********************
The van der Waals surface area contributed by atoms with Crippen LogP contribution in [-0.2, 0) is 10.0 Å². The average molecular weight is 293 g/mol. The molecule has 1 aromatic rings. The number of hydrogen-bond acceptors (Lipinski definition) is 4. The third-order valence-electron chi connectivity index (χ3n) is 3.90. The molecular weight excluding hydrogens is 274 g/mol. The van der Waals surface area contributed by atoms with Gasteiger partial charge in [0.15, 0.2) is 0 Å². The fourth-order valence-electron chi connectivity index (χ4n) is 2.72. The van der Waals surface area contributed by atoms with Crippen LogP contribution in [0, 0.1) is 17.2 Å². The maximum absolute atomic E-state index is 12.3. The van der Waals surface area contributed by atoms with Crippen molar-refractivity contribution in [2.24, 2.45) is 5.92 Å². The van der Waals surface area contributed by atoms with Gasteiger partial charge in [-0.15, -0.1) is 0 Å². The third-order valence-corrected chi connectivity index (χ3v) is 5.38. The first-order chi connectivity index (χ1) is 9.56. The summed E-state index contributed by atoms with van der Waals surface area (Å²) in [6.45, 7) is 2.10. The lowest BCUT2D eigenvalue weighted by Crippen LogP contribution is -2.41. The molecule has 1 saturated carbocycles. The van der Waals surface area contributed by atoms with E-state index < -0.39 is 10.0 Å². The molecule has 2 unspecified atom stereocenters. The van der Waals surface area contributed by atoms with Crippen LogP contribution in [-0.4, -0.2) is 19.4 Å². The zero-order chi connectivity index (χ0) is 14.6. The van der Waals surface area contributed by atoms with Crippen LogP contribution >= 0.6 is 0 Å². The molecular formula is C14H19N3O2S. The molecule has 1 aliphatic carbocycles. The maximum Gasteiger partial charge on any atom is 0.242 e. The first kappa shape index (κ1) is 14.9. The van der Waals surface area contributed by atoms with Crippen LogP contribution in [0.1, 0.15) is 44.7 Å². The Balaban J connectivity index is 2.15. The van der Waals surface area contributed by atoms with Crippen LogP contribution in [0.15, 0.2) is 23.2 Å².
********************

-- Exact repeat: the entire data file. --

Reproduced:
The van der Waals surface area contributed by atoms with Crippen LogP contribution in [-0.2, 0) is 10.0 Å². The average molecular weight is 293 g/mol. The molecule has 1 aromatic rings. The number of hydrogen-bond acceptors (Lipinski definition) is 4. The third-order valence-electron chi connectivity index (χ3n) is 3.90. The molecular weight excluding hydrogens is 274 g/mol. The van der Waals surface area contributed by atoms with Gasteiger partial charge in [0.15, 0.2) is 0 Å². The fourth-order valence-electron chi connectivity index (χ4n) is 2.72. The van der Waals surface area contributed by atoms with Crippen LogP contribution in [0, 0.1) is 17.2 Å². The maximum absolute atomic E-state index is 12.3. The van der Waals surface area contributed by atoms with Crippen molar-refractivity contribution in [2.24, 2.45) is 5.92 Å². The van der Waals surface area contributed by atoms with Gasteiger partial charge in [-0.15, -0.1) is 0 Å². The third-order valence-corrected chi connectivity index (χ3v) is 5.38. The first-order chi connectivity index (χ1) is 9.56. The summed E-state index contributed by atoms with van der Waals surface area (Å²) in [6.45, 7) is 2.10. The lowest BCUT2D eigenvalue weighted by Crippen LogP contribution is -2.41. The molecule has 1 saturated carbocycles. The van der Waals surface area contributed by atoms with E-state index < -0.39 is 10.0 Å². The molecule has 2 unspecified atom stereocenters. The van der Waals surface area contributed by atoms with Crippen LogP contribution in [-0.4, -0.2) is 19.4 Å². The zero-order chi connectivity index (χ0) is 14.6. The van der Waals surface area contributed by atoms with Crippen LogP contribution >= 0.6 is 0 Å². The molecular formula is C14H19N3O2S. The molecule has 1 aliphatic carbocycles. The maximum Gasteiger partial charge on any atom is 0.242 e. The first kappa shape index (κ1) is 14.9. The van der Waals surface area contributed by atoms with Crippen LogP contribution in [0.1, 0.15) is 44.7 Å². The Balaban J connectivity index is 2.15. The van der Waals surface area contributed by atoms with Crippen LogP contribution in [0.15, 0.2) is 23.2 Å².